"Themed pens" are usually way to specific in concept.

Bullet pens are much more universal in their appeal. . I like them. . I do not regard them as "themed pens" in the same way as you used that term.

I particularly like the PSI 30 Caliber Bolt Action pen, of which I make a lot. . You can see some here :-
These could be great pens for beginners, but perhaps a bit too expensive and a little tricky to handle because of the bolt action mechanism.

I hope I have put your "challenging" remarks to rest, John ..... unless, of course, you want to pursue the matter further (start another thread, please).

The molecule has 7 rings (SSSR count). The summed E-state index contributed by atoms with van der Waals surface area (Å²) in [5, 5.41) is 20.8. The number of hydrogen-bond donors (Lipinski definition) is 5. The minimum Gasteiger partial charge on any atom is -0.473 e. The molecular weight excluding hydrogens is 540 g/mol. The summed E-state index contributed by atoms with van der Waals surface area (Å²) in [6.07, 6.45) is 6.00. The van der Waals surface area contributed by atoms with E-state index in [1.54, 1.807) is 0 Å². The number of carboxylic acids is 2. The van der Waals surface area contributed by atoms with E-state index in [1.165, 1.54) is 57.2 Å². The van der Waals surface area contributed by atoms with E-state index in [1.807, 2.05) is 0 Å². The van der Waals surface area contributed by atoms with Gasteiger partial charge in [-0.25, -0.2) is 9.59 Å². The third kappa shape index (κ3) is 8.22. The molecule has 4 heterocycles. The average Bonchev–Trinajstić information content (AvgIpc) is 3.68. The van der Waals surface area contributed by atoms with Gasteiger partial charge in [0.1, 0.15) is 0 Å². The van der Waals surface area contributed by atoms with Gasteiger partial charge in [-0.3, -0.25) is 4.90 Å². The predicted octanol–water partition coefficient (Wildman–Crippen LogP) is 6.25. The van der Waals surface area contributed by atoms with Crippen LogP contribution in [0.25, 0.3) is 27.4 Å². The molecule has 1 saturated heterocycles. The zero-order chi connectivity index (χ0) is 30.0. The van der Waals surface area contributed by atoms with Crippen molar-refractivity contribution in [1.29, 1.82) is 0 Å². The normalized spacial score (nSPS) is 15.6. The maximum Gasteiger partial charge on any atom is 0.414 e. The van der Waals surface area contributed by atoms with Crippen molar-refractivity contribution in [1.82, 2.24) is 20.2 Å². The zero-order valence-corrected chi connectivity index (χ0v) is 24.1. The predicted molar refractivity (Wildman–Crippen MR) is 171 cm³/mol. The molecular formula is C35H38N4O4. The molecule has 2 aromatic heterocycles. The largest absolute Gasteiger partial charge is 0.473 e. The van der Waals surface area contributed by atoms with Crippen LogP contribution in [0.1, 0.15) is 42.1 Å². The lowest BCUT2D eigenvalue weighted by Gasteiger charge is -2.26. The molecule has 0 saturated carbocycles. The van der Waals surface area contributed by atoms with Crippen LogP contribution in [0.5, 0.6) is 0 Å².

But I would prefer to bring this thread back to the subject that I proposed in the opening post and comments more closely associated thereto.

We have digressed.
 
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greenacres2

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Here's another vote for Cigar. Classic look, plenty of meat on the barrel, and forgiving in finding the grain match in the barrels.
earl
 

jttheclockman

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Mal this is why these companies make so many pen kits. Wayyyyyyyyyyyy more than when I first started and they keep growing. I did group all the styles of Sierras together so sure something for everyone.
 

magpens

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Cigar pens are not beginner pens, in my opinion.

Since I started this thread, I feel obliged and privileged to offer some comments about the comments and suggestions of others. . :D :D ... LOL !!